Down syndrome is a condition in which a person has an extra chromosome. Chromosomes are small “packages” of genes in the body. They determine how a baby’s body forms during pregnancy and how the baby’s body functions as it grows in the womb and after birth. Typically, a baby is born with 46 chromosomes.
Babies with Down syndrome have an extra copy of one of these chromosomes, chromosome 21. This extra copy changes how the baby’s body and brain develop, which can cause both mental and physical challenges for the baby.
Even though people with this syndrome might act and look similar, each person has different abilities. These people usually have an IQ (a measure of intelligence) in the mildly-to-moderately low range and are slower to speak than other children.
Some common physical features of Down syndrome include:
A flattened face, especially the bridge of the nose; Almond-shaped eyes that slant up; A short neck; Small ears; A tongue that tends to stick out of the mouth; Small hands and feet; Poor muscle tone or loose joints; Shorter in height as children and adults
Down syndrome is a lifelong condition. Services early in life will often help babies and children to improve their physical and intellectual abilities. Most of these services focus on helping children with Down syndrome develop to their full potential. These services include speech, occupational, and physical therapy, and they are typically offered through early intervention programs in each state. Children with Down syndrome may also need extra help or attention in school, although many children are included in regular classes.
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When your nose is blocked, pressure starts to build and build making your head feel heavy. It can make it hard to think straight; even the simplest things require more effort.
Nasal congestion is a blockage within the nasal passages which results in the pressure build-up that leads to the ‘Heavy Head’ effect. Congestion can be caused by sinusitis, colds, flu and allergies.
Sinutab® Nasal Spray is an effective decongestant in that it not only relieves a blocked nose, but also alleviates various other head cold symptoms such as pressure and swelling. Sinutab® Nasal Spray unblocks your nose fast, relieving the pressure and clearing your head cold within 2 minutes1 and lasts for up to 10 hours2, so you can get back to normal.
Heart disease is the No. 1 cause of death worldwide, and it’s mostly preventable by changing your lifestyle and managing risk factors.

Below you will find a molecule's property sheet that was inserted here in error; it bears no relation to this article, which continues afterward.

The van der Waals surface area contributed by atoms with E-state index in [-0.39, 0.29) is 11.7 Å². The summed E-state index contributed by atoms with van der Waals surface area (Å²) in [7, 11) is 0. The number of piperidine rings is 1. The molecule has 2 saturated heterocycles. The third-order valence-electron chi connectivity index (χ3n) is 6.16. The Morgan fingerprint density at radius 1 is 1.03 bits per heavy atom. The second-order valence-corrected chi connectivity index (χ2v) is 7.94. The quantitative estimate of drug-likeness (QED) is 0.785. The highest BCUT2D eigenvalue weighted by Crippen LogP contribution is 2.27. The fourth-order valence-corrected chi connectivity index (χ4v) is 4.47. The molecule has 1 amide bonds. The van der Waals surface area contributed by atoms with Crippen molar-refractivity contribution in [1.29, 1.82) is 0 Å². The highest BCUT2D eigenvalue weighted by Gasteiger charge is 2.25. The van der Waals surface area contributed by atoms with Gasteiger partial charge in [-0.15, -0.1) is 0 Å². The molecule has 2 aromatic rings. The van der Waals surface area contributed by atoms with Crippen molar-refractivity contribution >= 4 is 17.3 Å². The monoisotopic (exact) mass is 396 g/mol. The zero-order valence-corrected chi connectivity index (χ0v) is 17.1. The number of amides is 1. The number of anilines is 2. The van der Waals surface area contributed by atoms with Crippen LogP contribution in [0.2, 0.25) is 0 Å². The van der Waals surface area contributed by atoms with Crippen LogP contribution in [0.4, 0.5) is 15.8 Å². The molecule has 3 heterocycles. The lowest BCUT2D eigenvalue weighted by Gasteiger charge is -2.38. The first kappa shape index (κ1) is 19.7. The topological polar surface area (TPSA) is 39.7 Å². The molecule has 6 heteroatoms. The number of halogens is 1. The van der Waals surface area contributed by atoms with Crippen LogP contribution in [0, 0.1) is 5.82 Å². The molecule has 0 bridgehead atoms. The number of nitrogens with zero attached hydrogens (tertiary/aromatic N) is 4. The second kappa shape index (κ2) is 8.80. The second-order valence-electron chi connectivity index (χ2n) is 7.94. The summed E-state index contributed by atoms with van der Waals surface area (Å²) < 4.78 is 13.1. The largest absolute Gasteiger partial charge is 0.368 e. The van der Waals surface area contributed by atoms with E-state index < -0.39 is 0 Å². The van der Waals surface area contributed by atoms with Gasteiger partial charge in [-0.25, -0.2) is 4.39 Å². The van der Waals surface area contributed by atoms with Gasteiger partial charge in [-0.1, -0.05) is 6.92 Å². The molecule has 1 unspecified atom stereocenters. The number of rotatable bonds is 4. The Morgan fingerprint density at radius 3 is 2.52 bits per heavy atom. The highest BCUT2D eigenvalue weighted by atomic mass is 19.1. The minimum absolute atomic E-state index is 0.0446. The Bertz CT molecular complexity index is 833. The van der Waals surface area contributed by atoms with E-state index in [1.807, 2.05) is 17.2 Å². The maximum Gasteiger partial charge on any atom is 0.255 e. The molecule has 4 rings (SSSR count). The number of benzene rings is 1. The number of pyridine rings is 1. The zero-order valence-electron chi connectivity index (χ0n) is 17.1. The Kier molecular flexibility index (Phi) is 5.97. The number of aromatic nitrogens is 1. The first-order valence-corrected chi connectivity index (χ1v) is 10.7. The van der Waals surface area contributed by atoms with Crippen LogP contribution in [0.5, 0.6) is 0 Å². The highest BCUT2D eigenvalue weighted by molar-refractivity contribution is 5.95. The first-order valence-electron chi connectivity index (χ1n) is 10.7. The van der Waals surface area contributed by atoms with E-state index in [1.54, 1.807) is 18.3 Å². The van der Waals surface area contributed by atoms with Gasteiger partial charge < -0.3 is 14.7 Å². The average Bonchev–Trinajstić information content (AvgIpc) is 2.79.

7 ways to improve heart health and prevent becoming a statistic:
1. Get moving, Your heart is a muscle and, as with any muscle, exercise is what strengthens it. The first step is to determine your target heart rate, then find an activity you enjoy and can stick with for the long run.
2. Quit smoking. Quitting smoking is tough. But you know that it’s important to quit, and one of the biggest reasons is that it’s linked to heart disease and bad heart health.
3. Lose weight. Losing weight is more than just diet and exercise. It’s a personal journey that involves finding what you like and what works for you.
4. Eat heart-healthy foods. Salmon and guacamole are loaded with healthy fats in moderation that are good for heart health.
5. Don’t forget the chocolate. The good news: chocolate and wine contribute to heart health. The bad news: only in moderation. Alcohol and cocoa (a key ingredient in chocolate) have antioxidants that have been shown to increase good cholesterol, lower bad cholesterol and improve blood clotting function.
6. Don’t overeat. Although this advice primarily applies during the holidays, when deaths from heart attacks spike thanks to copious amounts of food and temptation, it’s valid year round. Eating a lot of food at once leads to: Blood shifting from the heart to the digestive system; Faster and irregular heart rhythms, which can lead to heart attack or heart failure.
7. Don’t stress. There are more than 1,400 biochemical responses to stress, including a rise in blood pressure and a faster heart rate. If you don’t manage your stress, it can create more stress and trap you in a stress cycle.
Pharmacists today are emerging as key players on your health care team. Hundreds of years ago, people went to the pharmacy or apothecary for medical care.
By the 1900s, their role was mostly counting pills. But that’s changed.
Pharmacy programs at universities today are 5-year programs, and the new material aspiring pharmacists learn includes helping people manage their health and by looking at the whole person.
Here are six ways your pharmacist can help you stay healthy.
Convenient vaccines. These include flu shots as well as vaccines for pneumonia – often, you don’t even need an appointment.
Help with pill bottles and dispensers. If needed, ask your pharmacist to put your medications into easy-to-open containers (if there are no children in your home) with large-print labels. They may also be able to fill your pill dispenser for you or package medications you take regularly into daily packs so you won’t miss a dose.